With the last official record of Bidoons at 106,000, the Kuwaiti Government has declared that of them, 34,000 are still eligible for citizenship and 68,000 are citizens of other countries illegally residing in Kuwait. Those with “unspecified nationality” have been given three years from November 2010 to come forward and declare their “true” nationality or face legal action. As that period is not up yet, it remains to be seen what form this legal action will take.
Many Bidoon have found that sourcing an illegal passport from another country was the only solution to getting work to support themselves and their families.
Many Bidoon have found that sourcing an illegal passport from another country was the only solution in order to work to support themselves and their families. “We get fake passports to survive”, Samy explains. Some passports were totally counterfeit whilst others were genuine passports purchased on the black market. “The Government push the Bidoon to get fake passports. They know they are fakes but the Government accepts them – anything to make the Bidoon not their problem,” says Samy.
However, the use of these passports meant that the Bidoon committee listed them as being of the nationality of their fake passport. When they went to renew their fake passport and it was destroyed by authorities, or they were unable to source another, they lost their status as a Bidoon and the Kuwaiti Government insisted that they were in fact nationals of another country. Many Bidoon face this problem and are now in an even more precarious position with even fewer rights than they had before. For example, if the Bidoon in question illegally obtained an Iraqi passport, the obvious issue is that Iraq would have no record of that Bidoon and would not accept Kuwait deporting them to Iraq, and yet Kuwait insists they have “proof” the Bidoon is Iraqi. This leaves the Bidoon stateless, a status that impacts on every facet of their lives. Many Bidoon live without rights or liberties and without a means to support themselves and their families. On top of this, they face the risk of detention or “deportation”.
Seeking Asylum in Australia
A number of Bidoon are seeking asylum or have acquired refugee status and have been granted a visa. However, the road to a protection visa is not easy in Australia, particularly when you are a Bidoon. The first hurdle to overcome is how to identify yourself when you are stateless. Bidoon have no way to identify themselves or prove that they even exist. Furthermore, a Bidoon classified by the Kuwaiti Government as having another nationality or being of “unspecified nationality” creates a situation in which it is the asylum seeker’s word against the word of the Kuwaiti Government. These issues can result in years in detention or a rejection based on the Kuwaiti Government’s fictitious records of the individual.
Bidoon have no way to identify themselves or prove that they even exist
There are a variety of reasons why Bidoon seek refuge in Australia. Faisal said he believed Australia to be a “good, strong country” and “famous for human rights”. It seems that the perception of Australia is of a welcoming, multicultural and friendly nation. Refugees believe that our country will understand their plight and help them escape a persecuted past. Every asylum seeker is desperate to start a new life – get a job, raise their family, contribute to the community that let them in and live with dignity, self-respect and pride.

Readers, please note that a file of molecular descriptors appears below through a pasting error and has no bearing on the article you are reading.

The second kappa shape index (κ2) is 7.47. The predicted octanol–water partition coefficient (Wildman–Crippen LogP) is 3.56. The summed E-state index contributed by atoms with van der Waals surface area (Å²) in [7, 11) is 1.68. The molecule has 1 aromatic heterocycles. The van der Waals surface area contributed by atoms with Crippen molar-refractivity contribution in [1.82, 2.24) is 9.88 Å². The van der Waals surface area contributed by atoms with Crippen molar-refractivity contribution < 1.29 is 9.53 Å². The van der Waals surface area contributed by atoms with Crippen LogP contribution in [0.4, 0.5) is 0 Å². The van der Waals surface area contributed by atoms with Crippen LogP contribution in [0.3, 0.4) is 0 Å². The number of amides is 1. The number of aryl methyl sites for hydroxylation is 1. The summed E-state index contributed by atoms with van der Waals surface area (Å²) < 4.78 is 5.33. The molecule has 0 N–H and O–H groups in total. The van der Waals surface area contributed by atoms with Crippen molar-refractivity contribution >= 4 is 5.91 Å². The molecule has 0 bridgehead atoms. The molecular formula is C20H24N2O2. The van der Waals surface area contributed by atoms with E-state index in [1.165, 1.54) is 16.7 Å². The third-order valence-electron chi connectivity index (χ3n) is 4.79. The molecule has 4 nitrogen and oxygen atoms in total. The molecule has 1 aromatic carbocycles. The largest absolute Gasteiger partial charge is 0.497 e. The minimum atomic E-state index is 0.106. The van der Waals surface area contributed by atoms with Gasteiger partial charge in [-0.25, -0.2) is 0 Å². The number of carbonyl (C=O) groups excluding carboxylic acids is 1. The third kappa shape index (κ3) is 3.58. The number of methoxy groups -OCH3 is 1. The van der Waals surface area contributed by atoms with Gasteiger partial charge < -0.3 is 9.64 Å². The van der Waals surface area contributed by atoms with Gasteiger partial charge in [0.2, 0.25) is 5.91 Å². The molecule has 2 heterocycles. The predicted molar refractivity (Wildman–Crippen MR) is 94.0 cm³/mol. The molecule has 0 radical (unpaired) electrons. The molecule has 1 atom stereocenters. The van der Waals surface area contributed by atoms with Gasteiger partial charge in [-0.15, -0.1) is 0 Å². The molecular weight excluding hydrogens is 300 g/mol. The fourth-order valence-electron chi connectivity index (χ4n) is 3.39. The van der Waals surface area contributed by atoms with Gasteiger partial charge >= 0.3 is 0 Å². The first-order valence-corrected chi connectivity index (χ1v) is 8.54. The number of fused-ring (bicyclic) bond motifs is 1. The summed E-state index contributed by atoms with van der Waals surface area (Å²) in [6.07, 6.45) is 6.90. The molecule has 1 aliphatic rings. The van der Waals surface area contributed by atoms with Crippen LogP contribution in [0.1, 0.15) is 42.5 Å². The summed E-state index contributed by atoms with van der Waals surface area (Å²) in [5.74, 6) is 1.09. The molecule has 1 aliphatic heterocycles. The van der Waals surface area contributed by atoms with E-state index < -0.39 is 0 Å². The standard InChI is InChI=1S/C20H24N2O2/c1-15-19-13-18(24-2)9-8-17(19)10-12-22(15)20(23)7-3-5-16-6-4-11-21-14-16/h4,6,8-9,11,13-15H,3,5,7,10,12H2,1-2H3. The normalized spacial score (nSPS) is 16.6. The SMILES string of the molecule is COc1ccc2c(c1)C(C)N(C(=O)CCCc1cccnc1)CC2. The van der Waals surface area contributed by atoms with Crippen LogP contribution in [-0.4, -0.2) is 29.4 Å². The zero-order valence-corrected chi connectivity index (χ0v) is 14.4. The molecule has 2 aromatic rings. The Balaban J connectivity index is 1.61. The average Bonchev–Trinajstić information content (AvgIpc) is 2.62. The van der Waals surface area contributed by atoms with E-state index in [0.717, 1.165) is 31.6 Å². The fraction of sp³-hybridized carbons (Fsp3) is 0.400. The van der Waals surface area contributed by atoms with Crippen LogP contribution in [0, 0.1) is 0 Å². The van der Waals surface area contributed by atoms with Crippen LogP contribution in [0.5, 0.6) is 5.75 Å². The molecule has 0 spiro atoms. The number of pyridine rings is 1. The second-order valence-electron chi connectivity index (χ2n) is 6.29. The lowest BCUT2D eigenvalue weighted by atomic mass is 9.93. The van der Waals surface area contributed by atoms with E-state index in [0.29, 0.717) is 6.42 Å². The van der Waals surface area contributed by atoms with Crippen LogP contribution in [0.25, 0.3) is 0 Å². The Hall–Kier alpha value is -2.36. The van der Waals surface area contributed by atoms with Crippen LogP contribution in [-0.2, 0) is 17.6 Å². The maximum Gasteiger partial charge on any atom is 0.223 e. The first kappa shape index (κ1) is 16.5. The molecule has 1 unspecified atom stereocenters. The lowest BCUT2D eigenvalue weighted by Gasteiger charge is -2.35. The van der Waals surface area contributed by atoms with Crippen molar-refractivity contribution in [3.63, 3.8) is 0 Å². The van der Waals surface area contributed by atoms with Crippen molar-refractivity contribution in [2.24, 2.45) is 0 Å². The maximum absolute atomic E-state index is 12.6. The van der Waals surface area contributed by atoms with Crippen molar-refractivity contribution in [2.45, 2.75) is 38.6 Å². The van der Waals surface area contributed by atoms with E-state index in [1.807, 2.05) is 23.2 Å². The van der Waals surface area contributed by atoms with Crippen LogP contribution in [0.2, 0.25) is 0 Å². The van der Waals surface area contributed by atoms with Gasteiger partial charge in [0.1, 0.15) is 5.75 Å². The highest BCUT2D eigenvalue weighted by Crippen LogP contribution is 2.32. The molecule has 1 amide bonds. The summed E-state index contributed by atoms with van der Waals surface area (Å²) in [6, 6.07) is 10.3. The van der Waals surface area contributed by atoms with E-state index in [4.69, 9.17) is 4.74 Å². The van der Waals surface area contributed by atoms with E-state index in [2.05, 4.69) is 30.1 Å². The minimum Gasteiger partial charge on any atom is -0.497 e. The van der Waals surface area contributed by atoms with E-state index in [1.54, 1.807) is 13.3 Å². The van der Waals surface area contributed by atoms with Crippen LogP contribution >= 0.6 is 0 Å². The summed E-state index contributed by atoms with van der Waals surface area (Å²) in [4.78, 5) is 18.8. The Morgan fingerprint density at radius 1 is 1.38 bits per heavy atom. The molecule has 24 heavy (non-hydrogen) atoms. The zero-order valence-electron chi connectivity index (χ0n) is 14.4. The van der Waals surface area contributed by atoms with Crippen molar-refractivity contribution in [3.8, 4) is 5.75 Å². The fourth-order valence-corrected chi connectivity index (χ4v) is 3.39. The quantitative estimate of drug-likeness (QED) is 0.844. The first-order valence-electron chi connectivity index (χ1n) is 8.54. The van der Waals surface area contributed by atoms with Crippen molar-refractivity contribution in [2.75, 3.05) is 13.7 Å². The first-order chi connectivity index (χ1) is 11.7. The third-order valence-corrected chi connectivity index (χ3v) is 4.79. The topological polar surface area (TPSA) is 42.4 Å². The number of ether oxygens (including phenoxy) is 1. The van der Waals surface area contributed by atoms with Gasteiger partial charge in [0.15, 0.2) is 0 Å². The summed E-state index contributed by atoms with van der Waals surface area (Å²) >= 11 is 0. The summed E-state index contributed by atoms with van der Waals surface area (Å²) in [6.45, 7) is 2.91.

We can only hope that they have the chance to live this life and that the country they describe is true of Australia.
Where to now?
Since protests broke out amidst widespread unrest in the Middle East in early 2011, the Kuwaiti Government has made promises of some reform and for more rights to be given to the Bidoon. Such promises are yet to be translated into anything tangible and the life of the Bidoon remains unchanged. Statelessness is a violation of human rights and its use by the Kuwaiti Government to bar the Bidoon from numerous other human rights is an atrocity. For Bidoon seeking asylum in Australia, it is important that our government gains a better understanding of the internal issues occurring in Kuwait, the history behind the constructed statelessness and the conditions forcing the Bidoon to flee.
Statelessness is a violation of human rights and its use by the Kuwaiti Government to bar the Bidoon from numerous other human rights is an atrocity.
A Bidoon asylum seeker in community detention in Victoria, Hassan, explained his desperation to leave Kuwait and the danger he was willing to face by taking a life threatening boat ride to Australia – “if I die in the sea, that’s it. I would already die in my country.”
Samy concluded “if you are born Bidoon, forget it – you have no rights. That’s it, you stay forever a Bidoon.”
For further information on the Bidoon please see:
Dana Affleck is a student from Melbourne with a strong interest in human rights issues, particularly those of refugees. She recently started studying law at Deakin University and is continuing her Arabic language studies, to further that interest. She regularly visits detention centres both on the outskirts of Melbourne and interstate. Her friendships with Samy and Faisal and the many others she has met in detention dictate to her the importance of widespread knowledge of the plight of the Bidoon. She looks forward to seeing a change in public and government policy towards refugees and their wonderful contribution to the community in the near future.